Today’s tea party-ized Republicans speak less for Wall Street or Main Street than they do for the seething resentments of white Southern backwaters and their geographically widespread but ideologically uniform ilk. Their theory of government, to the extent that they have one, derives from John C. Calhoun’s doctrine of nullification — that states in general and white minorities in particular should have the right to overturn federal law and impede majority rule…
The remarkable resurgence of these ancient and despicable doctrines is rooted in the politics of demographic and cultural despair…
Vote for Democrats like your job depends on it.
@Baud: @Baud: Like your life depends on [email protected]Baud: @Baud:
@Baud: It can depend on it. Business won’t hire during times of insecurity, right?
Somehow I can’t quite see the GOP ending up mellowing out the way Ninotchka did towards the end of the film.
Until it starts costing Republicans their seats in Congress, governorships and state legislature seats the strategy is sound. If the economic took off, President Obama’s popularity would soar through the roof.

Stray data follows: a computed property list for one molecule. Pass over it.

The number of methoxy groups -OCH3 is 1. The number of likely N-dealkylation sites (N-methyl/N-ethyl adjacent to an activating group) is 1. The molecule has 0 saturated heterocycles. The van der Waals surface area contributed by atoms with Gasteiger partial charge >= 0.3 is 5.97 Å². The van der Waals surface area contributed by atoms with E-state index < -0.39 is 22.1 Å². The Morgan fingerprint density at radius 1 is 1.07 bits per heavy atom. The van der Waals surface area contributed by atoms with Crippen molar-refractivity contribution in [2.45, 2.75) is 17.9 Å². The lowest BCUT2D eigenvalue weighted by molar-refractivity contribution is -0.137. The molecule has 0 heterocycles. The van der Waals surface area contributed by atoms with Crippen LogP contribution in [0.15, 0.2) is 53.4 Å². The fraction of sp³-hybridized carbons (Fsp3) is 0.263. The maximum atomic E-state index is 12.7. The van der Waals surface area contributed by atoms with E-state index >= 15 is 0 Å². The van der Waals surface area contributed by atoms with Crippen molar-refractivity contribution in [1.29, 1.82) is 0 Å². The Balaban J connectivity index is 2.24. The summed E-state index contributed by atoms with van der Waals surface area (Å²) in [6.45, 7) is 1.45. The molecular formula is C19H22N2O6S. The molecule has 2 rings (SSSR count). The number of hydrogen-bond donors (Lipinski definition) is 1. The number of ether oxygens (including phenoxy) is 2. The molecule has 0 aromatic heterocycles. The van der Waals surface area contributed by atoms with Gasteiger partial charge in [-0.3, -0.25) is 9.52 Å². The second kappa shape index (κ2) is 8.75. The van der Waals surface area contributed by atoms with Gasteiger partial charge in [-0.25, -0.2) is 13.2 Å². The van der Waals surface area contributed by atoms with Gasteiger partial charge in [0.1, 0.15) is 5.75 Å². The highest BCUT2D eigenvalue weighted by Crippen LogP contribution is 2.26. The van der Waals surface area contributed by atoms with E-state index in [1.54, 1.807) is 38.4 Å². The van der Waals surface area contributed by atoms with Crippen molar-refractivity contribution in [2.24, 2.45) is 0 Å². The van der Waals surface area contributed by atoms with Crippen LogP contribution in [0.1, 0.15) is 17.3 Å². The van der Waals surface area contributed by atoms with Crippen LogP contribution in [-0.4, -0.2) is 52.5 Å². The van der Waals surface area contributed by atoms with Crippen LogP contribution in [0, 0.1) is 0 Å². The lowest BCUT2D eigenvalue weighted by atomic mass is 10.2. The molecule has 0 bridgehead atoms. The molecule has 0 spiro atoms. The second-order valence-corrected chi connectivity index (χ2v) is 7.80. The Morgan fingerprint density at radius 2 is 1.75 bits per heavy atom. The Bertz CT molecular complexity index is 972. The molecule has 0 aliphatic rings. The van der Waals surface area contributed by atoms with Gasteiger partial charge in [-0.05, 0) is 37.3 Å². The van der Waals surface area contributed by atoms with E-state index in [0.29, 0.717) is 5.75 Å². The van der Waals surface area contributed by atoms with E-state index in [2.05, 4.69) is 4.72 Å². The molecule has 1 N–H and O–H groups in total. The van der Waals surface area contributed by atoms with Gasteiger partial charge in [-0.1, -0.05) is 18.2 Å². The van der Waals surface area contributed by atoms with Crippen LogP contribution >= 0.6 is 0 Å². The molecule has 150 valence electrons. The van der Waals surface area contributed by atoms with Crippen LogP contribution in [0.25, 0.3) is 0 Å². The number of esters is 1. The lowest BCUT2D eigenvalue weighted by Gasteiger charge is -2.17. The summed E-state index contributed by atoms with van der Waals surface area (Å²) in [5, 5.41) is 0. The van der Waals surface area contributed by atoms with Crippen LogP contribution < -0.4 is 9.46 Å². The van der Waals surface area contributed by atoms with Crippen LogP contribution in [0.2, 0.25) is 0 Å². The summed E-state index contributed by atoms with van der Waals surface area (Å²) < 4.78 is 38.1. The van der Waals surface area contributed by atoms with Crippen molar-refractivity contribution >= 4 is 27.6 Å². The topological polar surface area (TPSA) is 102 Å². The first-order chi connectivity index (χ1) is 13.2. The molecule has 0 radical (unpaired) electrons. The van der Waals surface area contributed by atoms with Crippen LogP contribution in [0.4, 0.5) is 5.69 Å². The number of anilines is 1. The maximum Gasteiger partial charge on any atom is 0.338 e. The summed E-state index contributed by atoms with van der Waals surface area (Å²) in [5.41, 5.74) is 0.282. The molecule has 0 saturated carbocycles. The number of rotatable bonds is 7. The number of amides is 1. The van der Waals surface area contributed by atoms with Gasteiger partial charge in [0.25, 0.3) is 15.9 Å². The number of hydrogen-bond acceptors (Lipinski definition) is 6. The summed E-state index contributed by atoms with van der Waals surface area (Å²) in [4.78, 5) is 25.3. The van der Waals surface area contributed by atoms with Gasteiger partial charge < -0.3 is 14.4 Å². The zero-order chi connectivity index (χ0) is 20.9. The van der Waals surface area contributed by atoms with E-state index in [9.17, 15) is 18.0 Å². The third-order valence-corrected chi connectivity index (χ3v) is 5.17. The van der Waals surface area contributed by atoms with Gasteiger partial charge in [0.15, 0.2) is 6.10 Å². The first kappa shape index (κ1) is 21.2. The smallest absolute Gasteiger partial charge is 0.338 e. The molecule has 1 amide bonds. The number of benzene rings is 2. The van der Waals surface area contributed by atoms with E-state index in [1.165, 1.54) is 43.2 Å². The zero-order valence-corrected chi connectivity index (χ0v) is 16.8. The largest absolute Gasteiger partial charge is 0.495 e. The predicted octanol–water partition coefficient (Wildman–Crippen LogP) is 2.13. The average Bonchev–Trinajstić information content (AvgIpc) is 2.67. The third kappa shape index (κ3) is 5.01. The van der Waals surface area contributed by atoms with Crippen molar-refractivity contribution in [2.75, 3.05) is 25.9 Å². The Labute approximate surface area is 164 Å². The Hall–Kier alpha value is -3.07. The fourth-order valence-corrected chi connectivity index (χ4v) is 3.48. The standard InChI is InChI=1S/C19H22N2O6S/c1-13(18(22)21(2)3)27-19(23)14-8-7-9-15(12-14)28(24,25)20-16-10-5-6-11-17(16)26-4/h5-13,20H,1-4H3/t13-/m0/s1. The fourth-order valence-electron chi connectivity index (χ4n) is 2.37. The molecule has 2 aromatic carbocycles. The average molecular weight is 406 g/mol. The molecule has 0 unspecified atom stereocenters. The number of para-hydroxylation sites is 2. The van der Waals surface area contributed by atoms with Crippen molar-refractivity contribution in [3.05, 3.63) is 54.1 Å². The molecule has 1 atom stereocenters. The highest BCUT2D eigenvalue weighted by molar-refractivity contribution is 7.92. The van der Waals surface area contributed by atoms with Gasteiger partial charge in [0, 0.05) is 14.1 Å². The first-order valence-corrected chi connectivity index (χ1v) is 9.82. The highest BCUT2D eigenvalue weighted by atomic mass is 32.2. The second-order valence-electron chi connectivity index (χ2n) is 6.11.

The only thing that is keeping the GOP in striking distance of taking back the White House and Senate is voters getting so frustrated that they decide their votes do not matter and stay home, while the rabid conservative base keeps turning up at election time.
We will not know until the 2014 elections, if they have overreached this time, but the strategy of obstruction and economic sabotage worked in 2010 and they held onto the House in 2012.
Our economy would be booming right now if the Democrats had won the 2010 elections.
Davis X. Machina
@gene108: “Throw the bums out” elections are a problem when ‘the bums’ are are also the sane people….
The latter two are critical – as we see with the ACA rollout, it won’t matter much what happens in DC if the local loons insure that THEIR state remains steeped in the crazy.
“Today’s tea party-ized Republicans speak less for Wall Street or Main Street than they do for the seething resentments of white Southern backwaters and their geographically widespread but ideologically uniform ilk.”
And Rep Grayson was right to compare T’Baggers to the KKK. What puzzles me is why the “moderate” Republicans are allowing the T’Baggers to drag the whole party down. Who benefits if the Democrats take over the House in 2014? If there is another GOP shutdown in February 2014, Repubs can kiss the House goodbye.
“You don’t know what you’ve got ’till its gone…” Until they lose big time in an election, they will not change a whit.
And there you have the explanation for the shutdown.
Damage to the government and/or the economy is what the TPers wanted.
There you have the explanation of how Congressional Republicans dealt with the Obama and Clinton; they realized allowing the Presidents to succeed on their agenda would undermine Republican credibility.